We randomly sampled 1 percent (n=1636) of the total visits from 11 emergency departments between October and December in 2013. Hospital coders code the charts based on the Canadian coding guideline. Auditors were employed as external coders to re-code the sampled records following the same coding guideline. One auditor was a coding coordinator who conducted the audit of all records from Calgary. In other Alberta hospitals, the initial audit was performed by students enrolled in health information management (HIM) programs as part of their mandatory practicum for their certification program and were subsequently validated by experienced coding coordinators. The HIM program is an accredited program in Canada to train for a career in managing personal health information.
Following the Guidelines for Reporting Reliability and Agreement Studies (GRRAS) (10), we used reliability and agreement to assess the reproducibility of ICD-10-CA coding in emergency departments. Agreement is whether ICD-10-CA codes assigned by auditor and hospital coders are identical for the same record and is reported as the proportion of agreement. The proportion of agreement was calculated by dividing the number of records with identical codes by the total number of records. Reliability is the ability of a coding method/system to differentiate among subjects (e.g. patients who visited emergency departments in this study) and is closely related to setting where method/systems are applied. We used Cohen’s kappa to assess the reliability. Cohen’s kappa is calculated by dividing the difference between observed agreement and expected agreement by the difference between 1 and the expected agreement. The value of Cohens’ kappa ranges from -1 to +1. The agreement and reliability were assessed at 3-digits and 4-digits level of ICD-10-CA codes.
We also assessed the agreement between auditor and the hospital’s coder on the top 20 most frequently used diagnosis codes. Sensitivity and positive predictive value (PPV) were calculated with the auditor’s codes as the reference. Sensitivity indicates the proportion of records with a diagnosis code assigned by the auditor in which hospital coders also assigned the same codes. PPV measures the proportion of records with a diagnosis code assigned by hospital coders in which auditors also assigned the same code.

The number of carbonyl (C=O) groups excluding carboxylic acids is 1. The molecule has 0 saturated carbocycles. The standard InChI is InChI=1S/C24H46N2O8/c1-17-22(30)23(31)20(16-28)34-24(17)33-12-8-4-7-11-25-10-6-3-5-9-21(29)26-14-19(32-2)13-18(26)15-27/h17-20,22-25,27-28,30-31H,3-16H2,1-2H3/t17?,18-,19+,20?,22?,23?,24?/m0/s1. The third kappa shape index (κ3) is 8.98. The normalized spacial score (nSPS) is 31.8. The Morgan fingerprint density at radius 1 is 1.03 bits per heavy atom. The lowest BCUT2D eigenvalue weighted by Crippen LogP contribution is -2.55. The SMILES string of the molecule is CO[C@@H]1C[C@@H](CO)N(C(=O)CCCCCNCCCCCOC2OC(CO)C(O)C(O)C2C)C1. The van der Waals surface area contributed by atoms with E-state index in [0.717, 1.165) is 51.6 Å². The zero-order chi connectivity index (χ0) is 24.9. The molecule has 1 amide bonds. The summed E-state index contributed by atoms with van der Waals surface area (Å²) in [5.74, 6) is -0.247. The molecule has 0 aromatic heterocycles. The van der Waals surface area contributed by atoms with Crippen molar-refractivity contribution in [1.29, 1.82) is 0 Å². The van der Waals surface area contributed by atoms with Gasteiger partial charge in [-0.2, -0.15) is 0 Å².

Error analysis was conducted on the records with different diagnosis codes. We invited one clinical nurse and one coding specialist to review the diagnosis code and categorized the codes with disagreements into 6 different categories(7). First, the nurse and coding specialist independently reviewed the codes and assign the codes into one of the 6 categories of discrepancy. Records assigned into different categories were discussed between the nurse and coding specialist and final category was assigned after consensus was reached. Detailed descriptions and examples for each category can be found in the results section. The proportion of records in each category was presented. All the analysis was conducted in R software and 95% confidence intervals were provided for all the statistics.
Eight HIM students and 2 coding coordinators were involved in the audit of 1636 records. Overall, the agreement was 86.5% and 82.2% at 3 and 4-digits levels respectively, and reliability was 0.86 and 0.82 respectively (Table 1). At the hospital level, agreement ranged from 68.4% to 95.2% at the 3-digits level and from 57.9% to 93.4% at the 4-digits level; reliability ranged from 0.68 to 0.95 at the 3-digits level and from 0.57 to 0.93 at the 4-digits level. There were 3 out of 11 hospitals with agreement below 70% at 3-digits level and below 65% at the 4-digits level. There were no significant differences in agreement and reliability between teaching and non-teaching hospitals. Edmonton had significantly lower agreement and reliability at 3 and 4-digits level than Calgary and other regions.
|3-digits level||4-digits level|
|Category||N||(%)||(Cohen’s kappa)||(%)||(Cohen’s kappa)|